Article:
Lack of political will is the biggest impediment to effective prosecution in most East African Community member states and their neighbours, Interior Cabinet Secretary (CS) Dr. Fred Matiang’i has said.
Matiang’i on Wednesday said prosecution institutions have not been adequately resourced making their work hard.
“I am concerned about this because I know the prosecution agencies are some of the agencies that have either been neglected or poorly funded over time,” said Dr. Matiang’i.
Speaking during the opening of a symposium of East Africa Association of Prosecutors (EAAP) in South Coast Kwale County, the CS said governments in the region should think about putting more resources in the prosecution agencies.
This he said will help them to effectively fight organized transnational crimes.
Public prosecutors from Kenya, Uganda, Rwanda, Tanzania, Burundi, South Sudan, Djibouti, Mozambique and Zambia among others are attending the forum.
Dr. Matiang’i said the region will also not succeed in fighting transnational organized crime if the member states did not cooperate and share resources and information.
“Now is the time to build strong institutional and national partnerships and build interdependent relationships amongst our institutions to confront transnational crime,” the CS said.
He called on prosecutors across the region to develop a culture of cooperation and intelligence sharing so as to make their work easier and more effective.
The CS said this cooperation can also be in terms of pooling resources together.
He said it is not possible to fight transnational organized crime with individual countries each having their own budget to fight shadowy entities that have pooled its resources together and sees the region as one big hunting ground.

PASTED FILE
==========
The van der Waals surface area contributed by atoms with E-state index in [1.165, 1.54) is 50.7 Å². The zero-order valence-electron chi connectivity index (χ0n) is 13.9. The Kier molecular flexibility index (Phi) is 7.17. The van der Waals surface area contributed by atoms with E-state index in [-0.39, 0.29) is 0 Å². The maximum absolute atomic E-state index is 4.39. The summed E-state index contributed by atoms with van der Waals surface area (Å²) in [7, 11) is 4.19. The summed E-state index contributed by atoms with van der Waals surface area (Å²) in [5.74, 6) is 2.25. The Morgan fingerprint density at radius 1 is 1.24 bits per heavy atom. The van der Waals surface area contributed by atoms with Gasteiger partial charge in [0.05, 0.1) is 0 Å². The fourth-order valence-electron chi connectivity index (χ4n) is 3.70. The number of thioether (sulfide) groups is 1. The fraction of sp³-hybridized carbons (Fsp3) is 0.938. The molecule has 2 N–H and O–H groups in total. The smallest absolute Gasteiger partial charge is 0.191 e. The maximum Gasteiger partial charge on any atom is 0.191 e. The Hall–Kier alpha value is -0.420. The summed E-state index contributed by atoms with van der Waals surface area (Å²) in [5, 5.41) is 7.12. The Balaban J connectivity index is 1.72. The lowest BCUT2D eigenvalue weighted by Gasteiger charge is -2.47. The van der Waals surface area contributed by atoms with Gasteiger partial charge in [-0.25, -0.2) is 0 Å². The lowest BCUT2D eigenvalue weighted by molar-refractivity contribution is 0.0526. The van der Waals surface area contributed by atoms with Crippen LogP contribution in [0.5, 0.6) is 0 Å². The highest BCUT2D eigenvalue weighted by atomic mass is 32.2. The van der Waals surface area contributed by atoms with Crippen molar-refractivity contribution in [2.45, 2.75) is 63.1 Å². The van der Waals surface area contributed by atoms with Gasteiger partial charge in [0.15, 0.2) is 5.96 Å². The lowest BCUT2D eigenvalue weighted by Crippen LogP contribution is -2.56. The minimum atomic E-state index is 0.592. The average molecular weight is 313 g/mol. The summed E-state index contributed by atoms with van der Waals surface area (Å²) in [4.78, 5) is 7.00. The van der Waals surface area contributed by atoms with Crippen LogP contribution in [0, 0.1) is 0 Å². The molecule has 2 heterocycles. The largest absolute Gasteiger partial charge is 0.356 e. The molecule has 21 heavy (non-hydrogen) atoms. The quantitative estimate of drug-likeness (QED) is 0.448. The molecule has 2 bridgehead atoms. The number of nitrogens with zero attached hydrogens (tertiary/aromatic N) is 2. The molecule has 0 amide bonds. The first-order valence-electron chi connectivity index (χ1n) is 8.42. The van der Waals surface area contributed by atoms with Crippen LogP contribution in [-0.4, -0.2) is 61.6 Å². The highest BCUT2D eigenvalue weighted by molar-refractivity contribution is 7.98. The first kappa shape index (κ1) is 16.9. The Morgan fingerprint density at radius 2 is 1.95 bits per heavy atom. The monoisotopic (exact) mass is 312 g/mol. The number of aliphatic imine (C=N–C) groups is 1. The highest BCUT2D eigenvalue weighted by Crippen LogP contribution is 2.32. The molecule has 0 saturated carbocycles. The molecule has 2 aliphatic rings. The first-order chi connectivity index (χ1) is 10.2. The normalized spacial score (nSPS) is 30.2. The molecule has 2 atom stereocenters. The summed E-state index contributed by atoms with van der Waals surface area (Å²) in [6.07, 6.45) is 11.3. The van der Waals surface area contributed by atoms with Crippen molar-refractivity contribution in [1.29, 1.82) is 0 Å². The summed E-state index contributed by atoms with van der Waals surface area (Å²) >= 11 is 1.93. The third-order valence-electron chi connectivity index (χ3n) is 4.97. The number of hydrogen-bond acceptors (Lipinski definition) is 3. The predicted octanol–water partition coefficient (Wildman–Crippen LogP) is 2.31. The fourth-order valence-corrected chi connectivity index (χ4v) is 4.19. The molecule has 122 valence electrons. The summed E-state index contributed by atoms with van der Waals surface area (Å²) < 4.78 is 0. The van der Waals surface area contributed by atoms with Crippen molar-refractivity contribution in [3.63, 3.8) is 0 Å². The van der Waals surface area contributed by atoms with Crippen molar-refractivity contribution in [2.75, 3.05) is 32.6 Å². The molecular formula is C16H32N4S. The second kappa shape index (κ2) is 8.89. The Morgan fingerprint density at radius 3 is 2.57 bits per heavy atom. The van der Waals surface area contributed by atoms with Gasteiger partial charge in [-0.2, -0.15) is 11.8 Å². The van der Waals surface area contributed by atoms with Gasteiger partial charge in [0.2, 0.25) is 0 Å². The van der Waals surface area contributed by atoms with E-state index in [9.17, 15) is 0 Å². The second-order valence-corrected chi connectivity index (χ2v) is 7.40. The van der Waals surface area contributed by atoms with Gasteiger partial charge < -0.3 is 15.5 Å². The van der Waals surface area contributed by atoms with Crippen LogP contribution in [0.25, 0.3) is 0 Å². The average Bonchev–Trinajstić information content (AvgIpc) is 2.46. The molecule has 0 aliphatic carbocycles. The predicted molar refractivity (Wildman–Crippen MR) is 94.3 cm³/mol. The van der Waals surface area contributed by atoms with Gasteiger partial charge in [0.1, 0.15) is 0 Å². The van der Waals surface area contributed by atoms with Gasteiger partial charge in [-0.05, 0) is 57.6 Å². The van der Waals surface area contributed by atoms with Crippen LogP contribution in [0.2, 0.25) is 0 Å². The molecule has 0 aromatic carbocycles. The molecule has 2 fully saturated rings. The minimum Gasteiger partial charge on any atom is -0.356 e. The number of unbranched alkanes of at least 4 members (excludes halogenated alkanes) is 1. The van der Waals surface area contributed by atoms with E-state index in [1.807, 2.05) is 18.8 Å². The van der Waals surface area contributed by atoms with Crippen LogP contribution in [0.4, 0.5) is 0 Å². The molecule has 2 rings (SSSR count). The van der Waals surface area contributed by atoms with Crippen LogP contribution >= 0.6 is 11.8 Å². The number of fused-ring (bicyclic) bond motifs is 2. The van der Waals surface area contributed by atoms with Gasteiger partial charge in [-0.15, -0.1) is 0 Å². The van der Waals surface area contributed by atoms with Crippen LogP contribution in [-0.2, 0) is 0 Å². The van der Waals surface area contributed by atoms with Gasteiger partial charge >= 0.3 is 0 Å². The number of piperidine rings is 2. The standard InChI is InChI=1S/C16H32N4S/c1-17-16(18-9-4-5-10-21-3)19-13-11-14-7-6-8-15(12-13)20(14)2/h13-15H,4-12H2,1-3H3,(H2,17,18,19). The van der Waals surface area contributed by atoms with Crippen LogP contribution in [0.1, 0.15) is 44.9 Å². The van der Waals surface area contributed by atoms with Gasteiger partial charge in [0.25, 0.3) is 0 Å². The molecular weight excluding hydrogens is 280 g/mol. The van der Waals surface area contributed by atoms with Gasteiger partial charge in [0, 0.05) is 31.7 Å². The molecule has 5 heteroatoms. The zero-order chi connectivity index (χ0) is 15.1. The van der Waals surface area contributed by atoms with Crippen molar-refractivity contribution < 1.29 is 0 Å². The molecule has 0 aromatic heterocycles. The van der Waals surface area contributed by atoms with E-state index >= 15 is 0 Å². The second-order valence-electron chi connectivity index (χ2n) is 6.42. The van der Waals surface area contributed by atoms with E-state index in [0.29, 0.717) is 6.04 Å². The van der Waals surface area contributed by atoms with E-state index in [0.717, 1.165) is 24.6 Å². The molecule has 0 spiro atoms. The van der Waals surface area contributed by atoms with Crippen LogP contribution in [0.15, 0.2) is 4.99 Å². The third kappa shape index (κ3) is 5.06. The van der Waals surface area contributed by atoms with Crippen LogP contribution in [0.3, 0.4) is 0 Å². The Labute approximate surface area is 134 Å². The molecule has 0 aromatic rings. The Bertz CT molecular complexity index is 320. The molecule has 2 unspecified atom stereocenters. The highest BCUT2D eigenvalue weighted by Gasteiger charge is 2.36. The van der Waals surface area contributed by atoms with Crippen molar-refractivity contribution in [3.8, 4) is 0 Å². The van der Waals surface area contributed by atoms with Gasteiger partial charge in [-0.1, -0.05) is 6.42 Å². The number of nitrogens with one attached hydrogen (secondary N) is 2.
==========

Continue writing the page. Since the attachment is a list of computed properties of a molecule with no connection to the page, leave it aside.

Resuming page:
On his part Attorney General (AG) Paul Kihara said EAC member states must fight corruption, which he said plays into the hands of the organized criminal groups, which engage in money laundering, terrorism, human trafficking, wildlife trafficking, trophy hunting, drugs trafficking, among other forms of transnational crime.
“Corruption has and continues to impact negatively on the stability of our economies and our security,” said Kihara.
He said it is this instability that creates a conducive environment for transactional organized crime to thrive.
East African Community CS Adan Mohamed said the existence of black markets in the region drives organized criminal groups.
Mohamed said it is becoming increasingly difficult to track these organized criminal groups because they use sophisticated gadgets and methods of doing things by leveraging on ICT.
“We need to find ways of preventing this crime before they happen because when they do, it is difficult to catch up with them,” said Mohamed.
Director of Public Prosecutions Noordin Haji said pooling resources, including expertise, will make the prosecution agencies more effective in discharging their mandates.
He said the rise of transnational organized crime is a threat to the criminal justice system across the region.
“We also need to invest in research, innovation, and capacity building,” said Haji.
Haji and Matiang’i called on the political class to stop viewing prosecutors as enemies but as partners in the fight against crime and corruption.
Terrorism, Matiang’i said, thrives in an environment where there is division in the security apparatus.
“Some of these terrorists we deal with operate across the borders and they are able to pose a threat that affects all of us in one way or another,” he said.
He said fighting terrorism as a single nation will not counter the emerging international issues of cybercrime, corruption, drugs, human trafficking, among others.
“The only way we can solve these kinds of threats that we all experience is by standing together in a common ground otherwise we will fail if we embrace silo mentality,” he said.